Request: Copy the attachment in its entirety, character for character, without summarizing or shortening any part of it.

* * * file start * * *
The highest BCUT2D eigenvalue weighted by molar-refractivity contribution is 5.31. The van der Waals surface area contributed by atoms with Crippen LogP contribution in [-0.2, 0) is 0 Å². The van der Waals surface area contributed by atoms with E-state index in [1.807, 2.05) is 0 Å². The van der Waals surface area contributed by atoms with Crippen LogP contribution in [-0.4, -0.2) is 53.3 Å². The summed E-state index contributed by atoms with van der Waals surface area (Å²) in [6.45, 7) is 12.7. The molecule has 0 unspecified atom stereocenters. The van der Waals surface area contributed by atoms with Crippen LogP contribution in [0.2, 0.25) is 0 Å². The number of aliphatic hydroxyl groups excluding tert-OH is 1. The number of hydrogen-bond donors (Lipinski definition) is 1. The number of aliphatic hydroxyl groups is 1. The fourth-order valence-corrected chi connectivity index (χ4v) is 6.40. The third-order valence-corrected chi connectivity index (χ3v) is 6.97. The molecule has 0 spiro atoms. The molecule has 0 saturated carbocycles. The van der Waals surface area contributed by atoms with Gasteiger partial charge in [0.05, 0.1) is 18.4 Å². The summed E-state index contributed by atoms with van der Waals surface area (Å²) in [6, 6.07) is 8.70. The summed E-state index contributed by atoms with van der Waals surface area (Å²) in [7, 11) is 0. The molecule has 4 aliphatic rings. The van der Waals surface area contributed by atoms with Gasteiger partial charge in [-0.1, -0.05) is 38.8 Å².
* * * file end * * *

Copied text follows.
The highest BCUT2D eigenvalue weighted by molar-refractivity contribution is 5.31. The van der Waals surface area contributed by atoms with Crippen LogP contribution in [-0.2, 0) is 0 Å². The van der Waals surface area contributed by atoms with E-state index in [1.807, 2.05) is 0 Å². The van der Waals surface area contributed by atoms with Crippen LogP contribution in [-0.4, -0.2) is 53.3 Å². The summed E-state index contributed by atoms with van der Waals surface area (Å²) in [6.45, 7) is 12.7. The molecule has 0 unspecified atom stereocenters. The van der Waals surface area contributed by atoms with Crippen LogP contribution in [0.2, 0.25) is 0 Å². The number of aliphatic hydroxyl groups excluding tert-OH is 1. The number of hydrogen-bond donors (Lipinski definition) is 1. The number of aliphatic hydroxyl groups is 1. The fourth-order valence-corrected chi connectivity index (χ4v) is 6.40. The third-order valence-corrected chi connectivity index (χ3v) is 6.97. The molecule has 0 spiro atoms. The molecule has 0 saturated carbocycles. The van der Waals surface area contributed by atoms with Gasteiger partial charge in [0.05, 0.1) is 18.4 Å². The summed E-state index contributed by atoms with van der Waals surface area (Å²) in [6, 6.07) is 8.70. The summed E-state index contributed by atoms with van der Waals surface area (Å²) in [7, 11) is 0. The molecule has 4 aliphatic rings. The van der Waals surface area contributed by atoms with Gasteiger partial charge in [-0.1, -0.05) is 38.8 Å².